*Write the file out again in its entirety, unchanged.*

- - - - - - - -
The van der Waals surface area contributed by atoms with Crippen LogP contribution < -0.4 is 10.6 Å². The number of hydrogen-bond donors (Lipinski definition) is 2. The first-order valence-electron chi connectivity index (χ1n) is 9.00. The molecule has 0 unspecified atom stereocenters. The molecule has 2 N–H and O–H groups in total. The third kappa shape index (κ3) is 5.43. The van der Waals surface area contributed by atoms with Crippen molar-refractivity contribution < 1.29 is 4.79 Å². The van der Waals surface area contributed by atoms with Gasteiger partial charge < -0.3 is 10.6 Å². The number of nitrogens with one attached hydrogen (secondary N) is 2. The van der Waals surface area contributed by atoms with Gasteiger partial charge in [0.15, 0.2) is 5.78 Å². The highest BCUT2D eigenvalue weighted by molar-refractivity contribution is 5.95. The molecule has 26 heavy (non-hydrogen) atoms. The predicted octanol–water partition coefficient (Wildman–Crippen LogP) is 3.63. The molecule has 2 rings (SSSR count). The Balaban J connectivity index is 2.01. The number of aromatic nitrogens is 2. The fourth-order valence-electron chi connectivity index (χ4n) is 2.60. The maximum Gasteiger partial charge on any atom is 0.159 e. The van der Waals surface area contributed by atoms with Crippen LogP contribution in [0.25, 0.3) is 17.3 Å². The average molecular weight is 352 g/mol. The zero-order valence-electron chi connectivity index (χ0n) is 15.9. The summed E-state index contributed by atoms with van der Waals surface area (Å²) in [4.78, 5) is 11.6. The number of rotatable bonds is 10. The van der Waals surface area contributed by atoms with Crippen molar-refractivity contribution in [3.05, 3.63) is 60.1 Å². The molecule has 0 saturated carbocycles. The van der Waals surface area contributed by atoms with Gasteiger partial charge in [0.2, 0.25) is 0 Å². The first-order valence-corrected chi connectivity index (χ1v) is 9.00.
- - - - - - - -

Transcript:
The van der Waals surface area contributed by atoms with Crippen LogP contribution < -0.4 is 10.6 Å². The number of hydrogen-bond donors (Lipinski definition) is 2. The first-order valence-electron chi connectivity index (χ1n) is 9.00. The molecule has 0 unspecified atom stereocenters. The molecule has 2 N–H and O–H groups in total. The third kappa shape index (κ3) is 5.43. The van der Waals surface area contributed by atoms with Crippen molar-refractivity contribution < 1.29 is 4.79 Å². The van der Waals surface area contributed by atoms with Gasteiger partial charge < -0.3 is 10.6 Å². The number of nitrogens with one attached hydrogen (secondary N) is 2. The van der Waals surface area contributed by atoms with Gasteiger partial charge in [0.15, 0.2) is 5.78 Å². The highest BCUT2D eigenvalue weighted by molar-refractivity contribution is 5.95. The molecule has 26 heavy (non-hydrogen) atoms. The predicted octanol–water partition coefficient (Wildman–Crippen LogP) is 3.63. The molecule has 2 rings (SSSR count). The Balaban J connectivity index is 2.01. The number of aromatic nitrogens is 2. The fourth-order valence-electron chi connectivity index (χ4n) is 2.60. The maximum Gasteiger partial charge on any atom is 0.159 e. The van der Waals surface area contributed by atoms with Crippen LogP contribution in [0.25, 0.3) is 17.3 Å². The average molecular weight is 352 g/mol. The zero-order valence-electron chi connectivity index (χ0n) is 15.9. The summed E-state index contributed by atoms with van der Waals surface area (Å²) in [4.78, 5) is 11.6. The number of rotatable bonds is 10. The van der Waals surface area contributed by atoms with Crippen molar-refractivity contribution in [3.05, 3.63) is 60.1 Å². The molecule has 0 saturated carbocycles. The van der Waals surface area contributed by atoms with Gasteiger partial charge in [0.2, 0.25) is 0 Å². The first-order valence-corrected chi connectivity index (χ1v) is 9.00.